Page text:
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Mental health training for youth coaches draws partisan divide in Pa. House

Patriot-News - 6/19/2024

Andrew Erby, the athletic director at Steelton-Highspire High School, requires his coaches to participate in a mentorship program for students. Erby’s coaches ask their student-athletes about their personal and home lives, helping them identify possible mental health struggles.

“Athletics isn’t necessarily about wins and losses at the end of the day,” said, Erby, also head football coach at the school. “It’s about making kids better people.”

A bill that narrowly (102-100) passed the House last week could mandate statewide much of what Steelton-Highspire already does.

The bill would require the Board of Education to review and revise if needed existing state standards for health and safety to address student mental health. The departments of education and health would jointly develop a model curriculum and list of educational materials for schools to provide mental health awareness training and schools would be required to notify students’ parents, athletic staff and extracurricular advisors of mental health services available.

In addition, if a student is injured or suddenly stops participation in sports or other extracurricular activity that student’s parents would be provided information on mental health services.

The bill’s introduction comes as more high profile athletes, such as Olympic champion gymnast Simone Biles and tennis star Naomi Osaka, who temporarily stepped away from their sports to protect their mental health, have spoken publicly about the issues around athletes and mental health.

While ensuring the mental well-being of young people is broadly popular, the idea of mandatory mental health training for coaches has not been warmly received by all.

“A lot of people that I’ve coached with, coached against, have left coaching because of all of the mandated training,” said Justin Sheaffer, the boys soccer coach at Camp Hill High School. “It’s tough to find good coaches who care about kids and then make them jump through a ton of hoops and continue to add hoops.”

Sheaffer, named coach of the year by the Pennsylvania School Counselors Association in 2023, said he is “on the fence” about the legislation. He wrestles with striking the right balance between spending time with student-athletes and earning certifications ostensibly designed to help student-athletes.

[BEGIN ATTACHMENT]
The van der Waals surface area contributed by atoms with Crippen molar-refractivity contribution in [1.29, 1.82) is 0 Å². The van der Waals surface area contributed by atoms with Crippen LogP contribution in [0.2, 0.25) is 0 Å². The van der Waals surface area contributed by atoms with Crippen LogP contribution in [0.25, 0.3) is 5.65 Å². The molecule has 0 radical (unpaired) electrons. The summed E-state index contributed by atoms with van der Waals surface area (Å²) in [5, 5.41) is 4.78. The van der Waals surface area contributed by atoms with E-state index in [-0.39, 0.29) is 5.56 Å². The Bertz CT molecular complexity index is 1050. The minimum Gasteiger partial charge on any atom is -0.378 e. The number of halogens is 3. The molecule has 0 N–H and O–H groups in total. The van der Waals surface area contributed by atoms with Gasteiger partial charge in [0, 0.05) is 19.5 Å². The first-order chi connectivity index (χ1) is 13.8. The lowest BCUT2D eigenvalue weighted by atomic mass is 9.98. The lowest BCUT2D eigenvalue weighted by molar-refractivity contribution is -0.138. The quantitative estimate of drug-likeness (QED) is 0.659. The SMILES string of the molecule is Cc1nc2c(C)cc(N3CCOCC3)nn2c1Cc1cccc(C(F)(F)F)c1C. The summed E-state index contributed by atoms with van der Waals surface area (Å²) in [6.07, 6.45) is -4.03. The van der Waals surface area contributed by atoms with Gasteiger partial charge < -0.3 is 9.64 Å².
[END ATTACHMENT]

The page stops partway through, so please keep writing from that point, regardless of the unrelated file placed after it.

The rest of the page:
“At the end of the day, our focus should be on kids,” Sheaffer said.

Sheaffer’s sentiment was echoed by House Republicans, all of whom voted against the bill.

“How much training are they going to need to be able to handle this?” Rep. Jim Struzzi, R-Indiana County, asked about the myriad mental health issues faced by students.

Struzzi, who is a co-chair of the bipartisan House Mental Health Caucus, also took issue with the bill’s lack of a cost estimate, as did other House Republicans. An analysis by the House Appropriations Committee estimated a minimum of $254,000 to cover salaries and operational costs associated with the creation of a mental health curriculum for coaches working with student-athletes.

The analysis also noted the staff tasked with creating the curriculum “are already at or near workload capacity,” though “the scope of this work can be absorbed.”

Rep. Michael Schlossberg, a Lehigh County Democrat and a co-chair of the Mental Health Caucus, did not take issue with the potential costs of an expanded mental health program.

“Any money spent on mental health [problem] prevention means that we don’t have to spend five times as much on mental health treatment,” Schlossberg said. He added that equipping coaches with the ability to identify and manage mental health concerns would “ultimately improve the lives and potentially save lives of kids who are deeply vulnerable.”

Individual schools and school districts currently have varying approaches to training coaches on students’ mental health. Sheaffer, the soccer coach, said that he primarily uses the mental health training he receives as a teacher in the Camp Hill School District.

“The coaches that are not inside the district, they don’t sit through the trainings that the district does for teachers,” he said. Sheaffer noted that the athletic director brought the district’s coaches together once to study programs at universities.

Erby said he is in favor of the training being mandated statewide. He said he would want such training to “help give an understanding to coaches what mental illness looks like, but also after what it looks like, how to equip us with tools and interactions to deal with it.”

“Okay, we learned about it. We identified it. Now, what’s the next step?” Erby said.

Sheaffer said that if he were required to take mental health training, he’d want to be shown how to identify mental struggles.

“I would hope that it would remind all coaches that every kid’s different,” he said, noting that where one student-athlete may be struggling, another may be trying to get a rise out of others.

A father, Sheaffer said he is already confident in his fellow coaches’ abilities to look after their burgeoning student-athletes.

“Everyone that my kids work with cares about kids,” he said. “At the end of the day, you can’t ask for more as a parent.”

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